One of Bellow’s best and most important books, Humboldt’s Gift, is the one that, unjustifiably, takes the toughest blows of all for its portraiture. It is, even more than Bellow’s other works, many novels all at once, centering on a successful author named Charlie Citrine whose personal and professional prospects hang in the balance.

Citrine feels his way through the beginnings, ends, and aftershocks of his disastrous relationships with four different women, loses his religion, resists the Freudian fixations of the day, comically embroils himself in Mafioso intrigue, and spends the rest of his time sorting the diminished memories and oddball legacies of his literary mentor, Humboldt Von Fleisher, based on the poet Delmore Schwartz.

In her incredibly hard-hitting Village Voice article entitled Why Do These Men Hate Women?, Vivian Gornick dressed Bellow down for the book, along with Henry Miller, Norman Mailer, and Philip Roth. “One wants to weep with shame over the shabbiness and emotional cowardice of the best American writers,” she wrote.

“The self-absorption of an arrested psyche, the sullen vanities of disappointed men, the forfeited talents of writers” could all be reduced to “blood-congested urgencies” and a “dreadful fear of mortality.” The work of the great prose artists ultimately failed “to mature, to say something valuable to us about our world.”

Humboldt’s Gift is an eloquent indictment of the traditional American enterprise of destroying its artists Citrine reflects lengthily on Schwartz, but also on Edgar Allan Poe, Hart Crane, Randall Jarrell, and John Berryman. We might add Sara Teasdale, Sylvia Plath, Lucy Grealy, and Reetika Vazirani. Citrine takes a hard, unforgiving look at our culture when he acidly states, “poets are loved, but loved because they just can’t make it here. They exist to light up the enormity of the awful tangle and justify the cynicism of those who say, ‘If I were not such a corrupt, unfeeling bastard, creep, thief, and vulture, I couldn’t get through this either.” If we fail to feel the critical—forgive me the word—message in such a voice, to hear “something valuable in it,” we must admit the resistance amounts to our own cynical corruption, our own awfully ironic intolerance.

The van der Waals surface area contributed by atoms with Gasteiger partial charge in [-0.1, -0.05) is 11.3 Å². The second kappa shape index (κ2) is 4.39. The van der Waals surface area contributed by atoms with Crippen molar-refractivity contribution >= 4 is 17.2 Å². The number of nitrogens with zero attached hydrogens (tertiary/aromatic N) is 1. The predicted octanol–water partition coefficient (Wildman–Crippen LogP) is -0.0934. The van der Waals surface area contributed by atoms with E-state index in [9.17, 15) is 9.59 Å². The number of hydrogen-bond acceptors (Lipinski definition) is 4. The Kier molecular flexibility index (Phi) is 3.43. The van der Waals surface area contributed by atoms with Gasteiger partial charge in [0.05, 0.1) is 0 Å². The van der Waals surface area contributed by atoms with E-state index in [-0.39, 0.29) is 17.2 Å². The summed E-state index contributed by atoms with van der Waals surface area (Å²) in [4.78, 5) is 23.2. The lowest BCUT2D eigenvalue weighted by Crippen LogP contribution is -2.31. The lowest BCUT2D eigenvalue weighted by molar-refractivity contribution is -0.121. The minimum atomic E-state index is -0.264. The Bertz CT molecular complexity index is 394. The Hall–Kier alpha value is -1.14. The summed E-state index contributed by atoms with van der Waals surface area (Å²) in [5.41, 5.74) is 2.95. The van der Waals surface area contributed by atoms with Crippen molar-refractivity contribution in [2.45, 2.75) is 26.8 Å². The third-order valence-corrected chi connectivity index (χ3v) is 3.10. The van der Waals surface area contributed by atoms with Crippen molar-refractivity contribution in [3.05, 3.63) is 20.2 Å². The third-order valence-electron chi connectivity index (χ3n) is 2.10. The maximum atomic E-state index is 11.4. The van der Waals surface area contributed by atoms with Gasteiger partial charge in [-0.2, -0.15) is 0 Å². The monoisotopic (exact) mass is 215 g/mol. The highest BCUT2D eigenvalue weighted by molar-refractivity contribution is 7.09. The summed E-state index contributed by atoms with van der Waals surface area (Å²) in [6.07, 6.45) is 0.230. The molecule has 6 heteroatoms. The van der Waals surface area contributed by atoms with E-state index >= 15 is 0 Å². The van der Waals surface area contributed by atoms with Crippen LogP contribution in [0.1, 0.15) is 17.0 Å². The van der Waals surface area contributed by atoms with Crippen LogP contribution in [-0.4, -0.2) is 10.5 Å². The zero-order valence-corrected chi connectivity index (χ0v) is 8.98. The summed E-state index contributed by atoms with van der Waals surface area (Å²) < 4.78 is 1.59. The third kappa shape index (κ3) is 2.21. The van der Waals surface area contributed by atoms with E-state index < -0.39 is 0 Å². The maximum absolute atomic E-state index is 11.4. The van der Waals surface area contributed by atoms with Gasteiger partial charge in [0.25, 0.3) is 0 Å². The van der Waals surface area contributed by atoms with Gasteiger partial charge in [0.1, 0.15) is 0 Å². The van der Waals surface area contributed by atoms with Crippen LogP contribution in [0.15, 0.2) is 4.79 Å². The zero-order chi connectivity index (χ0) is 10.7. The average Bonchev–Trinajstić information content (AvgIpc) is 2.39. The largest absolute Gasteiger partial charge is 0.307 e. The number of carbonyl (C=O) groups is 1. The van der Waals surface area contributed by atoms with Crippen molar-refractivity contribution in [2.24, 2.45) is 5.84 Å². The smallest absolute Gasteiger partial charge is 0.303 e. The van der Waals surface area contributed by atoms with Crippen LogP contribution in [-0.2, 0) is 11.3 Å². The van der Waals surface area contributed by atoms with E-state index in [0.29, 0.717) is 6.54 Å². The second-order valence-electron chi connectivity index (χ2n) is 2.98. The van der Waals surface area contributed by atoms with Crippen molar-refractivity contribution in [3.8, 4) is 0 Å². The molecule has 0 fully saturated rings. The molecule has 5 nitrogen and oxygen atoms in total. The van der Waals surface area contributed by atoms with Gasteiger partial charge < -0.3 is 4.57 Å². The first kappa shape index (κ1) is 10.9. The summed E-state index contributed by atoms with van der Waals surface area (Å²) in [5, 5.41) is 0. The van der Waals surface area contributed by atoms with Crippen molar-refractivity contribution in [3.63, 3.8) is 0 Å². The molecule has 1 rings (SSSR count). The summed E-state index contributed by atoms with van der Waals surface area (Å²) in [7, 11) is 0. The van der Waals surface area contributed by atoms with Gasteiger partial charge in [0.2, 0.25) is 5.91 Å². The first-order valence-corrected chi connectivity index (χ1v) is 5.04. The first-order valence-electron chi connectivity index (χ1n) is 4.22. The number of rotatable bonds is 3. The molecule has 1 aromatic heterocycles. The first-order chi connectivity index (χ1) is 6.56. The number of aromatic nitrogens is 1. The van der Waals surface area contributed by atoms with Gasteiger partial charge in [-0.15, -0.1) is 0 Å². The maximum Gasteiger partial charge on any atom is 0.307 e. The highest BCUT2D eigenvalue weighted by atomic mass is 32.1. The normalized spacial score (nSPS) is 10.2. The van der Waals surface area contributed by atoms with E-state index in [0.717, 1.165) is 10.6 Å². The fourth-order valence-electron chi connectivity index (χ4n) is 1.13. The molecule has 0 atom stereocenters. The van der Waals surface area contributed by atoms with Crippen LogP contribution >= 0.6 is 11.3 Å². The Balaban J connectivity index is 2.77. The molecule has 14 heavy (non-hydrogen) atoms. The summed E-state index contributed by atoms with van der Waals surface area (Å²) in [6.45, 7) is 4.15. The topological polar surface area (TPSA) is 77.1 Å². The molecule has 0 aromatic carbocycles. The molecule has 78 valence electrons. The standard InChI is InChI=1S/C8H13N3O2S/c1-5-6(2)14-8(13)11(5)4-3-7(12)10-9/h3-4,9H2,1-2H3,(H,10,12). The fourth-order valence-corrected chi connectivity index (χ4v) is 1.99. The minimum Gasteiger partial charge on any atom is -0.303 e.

On several levels, Gornick is undeniably correct. The guys in Humboldt’s Gift, at too many turns, portray women as mere pull-string dolls. She critiques, “The wife figure flashes: Touch me, I will evoke for you everything in life that is perpetually doing you in. The mistress figure flashes. Touch me. I will evoke for you everything in life that is perpetually holding out on you.” But these are the willfully electrified lines of tension that exist between Citrine and his ex-wife Denise, between Citrine and his lover Renata. Gornick writes that Bellow is “isolated from our life, and [he] know[s] it.” I cannot say what life this is. I am well over a half-century younger than Bellow and I see evidence of his types everywhere I turn, in both genders. In fact, when Citrine and Denise argue over his obsessive lament for Humboldt, Denise asks, “So you feel bad about your pal Humboldt! But how come you haven’t looked him up?” Citrine thinks to himself, “These were hard questions, very intelligent. She didn’t let me get away with a thing.” At that instant, I did not even need a physical description of the scene, nor was one offered up, because Bellow recreates the sensate hover in our every interaction; he probes the human emotions we feel to the nervy roots of our teeth. We have watched men and women stand before us, how they think these thoughts, show their analysis in their expressions. Bellow allows us to feel it all right alongside Denise. No derivative emotion or mealy-mouthed exposition, just the necessary action.